BERMUDA must re-think road safety following the road traffic death of Earlston Kavon Bailey-Smith, according to Works and Engineering Minister Derrick Burgess.
Mr. Bailey-Smith, 31, died early Monday morning after crashing his cycle at the junction of Crow Lane and Corkscrew Hill. His death marked the tenth road fatality for the year.
Mr. Burgess, while expressing sympathies to his family, told the media more must be done to encourage road safety.
Here’s part of his statement:
On Monday of this week, our community awakened to the disturbing news that yet another young Bermudian had lost his life in a traffic collision.
Our heartfelt sympathy in this regard is extended to the family of 31 year old Earlston Kavon Bailey Smith.
The community had lost another of its young people to the carnage of our roads, the tenth road traffic fatality of the year. Once again, the questions beg:
Why should the incidence of traffic collisions be so high in a country whose speed limit should make its roads the safest in the world?
What more can be done to encourage safer and more responsible conduct on the roads?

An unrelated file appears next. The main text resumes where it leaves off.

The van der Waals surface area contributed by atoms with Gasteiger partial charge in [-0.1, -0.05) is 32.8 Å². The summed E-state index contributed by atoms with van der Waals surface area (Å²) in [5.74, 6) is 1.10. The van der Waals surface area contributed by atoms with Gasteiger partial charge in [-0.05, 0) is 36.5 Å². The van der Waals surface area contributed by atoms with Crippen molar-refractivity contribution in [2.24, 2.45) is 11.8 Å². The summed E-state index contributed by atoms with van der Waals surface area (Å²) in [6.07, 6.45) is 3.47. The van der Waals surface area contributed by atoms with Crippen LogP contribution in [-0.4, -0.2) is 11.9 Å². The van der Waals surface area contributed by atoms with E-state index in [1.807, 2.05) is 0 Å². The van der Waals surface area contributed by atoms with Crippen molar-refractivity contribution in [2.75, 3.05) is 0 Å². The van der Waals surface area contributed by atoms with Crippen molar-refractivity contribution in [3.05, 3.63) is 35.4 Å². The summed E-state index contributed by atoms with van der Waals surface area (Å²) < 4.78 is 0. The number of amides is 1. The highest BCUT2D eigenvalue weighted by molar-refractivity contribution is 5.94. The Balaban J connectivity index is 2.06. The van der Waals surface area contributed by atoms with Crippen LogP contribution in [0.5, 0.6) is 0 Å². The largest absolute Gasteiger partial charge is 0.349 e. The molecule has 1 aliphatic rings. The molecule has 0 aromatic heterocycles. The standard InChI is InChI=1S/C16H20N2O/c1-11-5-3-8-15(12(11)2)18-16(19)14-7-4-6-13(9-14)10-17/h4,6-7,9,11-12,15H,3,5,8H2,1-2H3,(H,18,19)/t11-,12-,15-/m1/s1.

Why is there such a rush to get anywhere in Bermuda?
We must, we must, as a community, turn our attention to the reasons for this state of affairs and what we might do as a community to improve the situation.
Certainly, the Government is using all of the resources available to it in order to address this very alarming situation.
At the forefront is the Bermuda Police Service, charged with the responsibility of ensuring that road traffic users adhere to the law and the rules of the road, thereby ensuring safe passage for all road users.
The Ministry of Works and Engineering is a key stakeholder in this matter also. The condition of the road surface is of obvious importance in any consideration of road safety.
To this end, the Highways Section constantly assesses our roads to determine if additional road signage and the introduction of other road calming devices will enhance the safety of the motoring public.
In particular, they examine frequent accident spots and regularly make changes in these areas.
Consistent with our proactive stance, three weeks ago we requested from the Bermuda Police Service a current list of frequent accident spots in the Island.
We immediately turned our attention to that report in order to determine if there was any aspect of the identified roads that required improvement.